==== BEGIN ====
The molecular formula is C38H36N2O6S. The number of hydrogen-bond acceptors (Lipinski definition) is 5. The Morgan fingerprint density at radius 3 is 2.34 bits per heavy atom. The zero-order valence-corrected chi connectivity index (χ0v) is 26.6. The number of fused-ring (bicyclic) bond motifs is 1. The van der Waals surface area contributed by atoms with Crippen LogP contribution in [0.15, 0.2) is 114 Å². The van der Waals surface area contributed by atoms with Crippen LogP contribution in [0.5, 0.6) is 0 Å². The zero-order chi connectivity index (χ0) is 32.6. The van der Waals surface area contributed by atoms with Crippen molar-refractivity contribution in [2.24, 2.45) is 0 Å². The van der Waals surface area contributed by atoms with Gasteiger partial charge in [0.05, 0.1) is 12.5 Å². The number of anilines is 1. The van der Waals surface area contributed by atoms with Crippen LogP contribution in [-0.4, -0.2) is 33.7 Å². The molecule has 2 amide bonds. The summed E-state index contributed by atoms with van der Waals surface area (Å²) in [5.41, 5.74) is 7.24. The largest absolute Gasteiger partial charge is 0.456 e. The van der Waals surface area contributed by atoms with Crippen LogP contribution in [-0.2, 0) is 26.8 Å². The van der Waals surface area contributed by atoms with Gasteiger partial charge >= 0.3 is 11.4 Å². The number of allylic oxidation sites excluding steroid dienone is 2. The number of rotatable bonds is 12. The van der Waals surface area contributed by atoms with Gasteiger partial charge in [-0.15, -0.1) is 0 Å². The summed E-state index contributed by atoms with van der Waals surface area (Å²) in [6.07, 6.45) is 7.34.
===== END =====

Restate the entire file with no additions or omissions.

The molecular formula is C38H36N2O6S. The number of hydrogen-bond acceptors (Lipinski definition) is 5. The Morgan fingerprint density at radius 3 is 2.34 bits per heavy atom. The zero-order valence-corrected chi connectivity index (χ0v) is 26.6. The number of fused-ring (bicyclic) bond motifs is 1. The van der Waals surface area contributed by atoms with Crippen LogP contribution in [0.15, 0.2) is 114 Å². The van der Waals surface area contributed by atoms with Crippen LogP contribution in [0.5, 0.6) is 0 Å². The zero-order chi connectivity index (χ0) is 32.6. The van der Waals surface area contributed by atoms with Crippen molar-refractivity contribution in [2.24, 2.45) is 0 Å². The van der Waals surface area contributed by atoms with Gasteiger partial charge in [0.05, 0.1) is 12.5 Å². The number of anilines is 1. The van der Waals surface area contributed by atoms with Crippen LogP contribution in [-0.4, -0.2) is 33.7 Å². The molecule has 2 amide bonds. The summed E-state index contributed by atoms with van der Waals surface area (Å²) in [5.41, 5.74) is 7.24. The largest absolute Gasteiger partial charge is 0.456 e. The van der Waals surface area contributed by atoms with Crippen LogP contribution in [-0.2, 0) is 26.8 Å². The van der Waals surface area contributed by atoms with Gasteiger partial charge >= 0.3 is 11.4 Å². The number of allylic oxidation sites excluding steroid dienone is 2. The number of rotatable bonds is 12. The van der Waals surface area contributed by atoms with Gasteiger partial charge in [-0.15, -0.1) is 0 Å². The summed E-state index contributed by atoms with van der Waals surface area (Å²) in [6.07, 6.45) is 7.34.